Loudoun County will continue a moratorium on valuing some “open space” parcels of land at a lower rate than other properties, much to the disapproval of the Board of Supervisors' representatives from the rural western portion of the county.
Following debate during its Jan. 15 meeting, a split Board of Supervisors voted 5-3 to continue the six-years-old moratorium. Opposing the measure was Chairman Scott York (R-At Large) and supervisors Janet Clarke (R-Blue Ridge) and Geary Higgins (R-Catoctin). Supervisor Ken Reid (R-Leesburg) was absent for the vote.
Explaining his vote to keep the moratorium, Supervisor Ralph Buona (R-At Large) said he can't justify giving rural lands a tax break when other parts of the county aren't awarded the same opportunity. The board's finance committee, which Buona chairs, has studied the issue in recent months.
“What we're doing is really kind of just giving a tax exemption,” Mr. Buona said. “I have supported almost everything in the rural economy – I've supported the rural business strategy, I've voted for more FTEs and more money for the rural economy … This is one I just have kind of a fundamental, principled difference with.”
The tax reduction materializes by the county assessing the open land only for it's current use, rather than factoring in value of development rights.
The primary benefit of open space valuation is the preservation and promotion of the rural economy, said Mr. Higgins.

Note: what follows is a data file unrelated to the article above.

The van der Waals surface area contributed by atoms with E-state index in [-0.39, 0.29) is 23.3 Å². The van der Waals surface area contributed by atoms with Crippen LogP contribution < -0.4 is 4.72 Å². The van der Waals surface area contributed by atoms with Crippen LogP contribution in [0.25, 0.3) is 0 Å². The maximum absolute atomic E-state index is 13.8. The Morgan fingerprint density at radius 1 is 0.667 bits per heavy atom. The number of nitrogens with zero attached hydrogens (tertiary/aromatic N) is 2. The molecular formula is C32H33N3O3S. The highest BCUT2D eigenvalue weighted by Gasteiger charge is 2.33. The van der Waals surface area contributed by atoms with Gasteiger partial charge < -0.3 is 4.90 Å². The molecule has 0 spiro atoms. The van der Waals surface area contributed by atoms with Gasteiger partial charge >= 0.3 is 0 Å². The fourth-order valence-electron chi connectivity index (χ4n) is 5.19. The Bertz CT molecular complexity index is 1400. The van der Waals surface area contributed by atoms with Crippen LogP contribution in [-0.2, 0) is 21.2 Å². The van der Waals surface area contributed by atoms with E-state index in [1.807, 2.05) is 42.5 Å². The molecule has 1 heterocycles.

“This issue is about preventing development on open space parcels. It also encourages rural economic development,” he said.
The board's decision to continue the moratorium went against the recommendation of Commissioner of Revenue Bob Wertz.
Mr. Wertz's office estimated there are approximately 3,200 parcels located in the Blue Ridge, Catoctin and Leesburg districts that range from 5-19.99 acres – land size eligible for the reduced valuation – that aren't being assessed at the open space value because of the moratorium. Roughly 2,500 of the parcels have homes on them, according to Loudoun County staff; the homes on the open space properties are still assessed at standard value.
Additional requirements for the prospective lower-valued land are in place through county policy – though as long as the moratorium is in place those requirements aren't essential.
Lifting the moratorium would decrease county revenue, though an exact amount is a challenge to calculate. Estimates amounted up to $4.5 million, according to county staff.
A substitute motion to move the issue to the board's land use committee, offered by Mr. Higgins, failed on a 4-4 vote.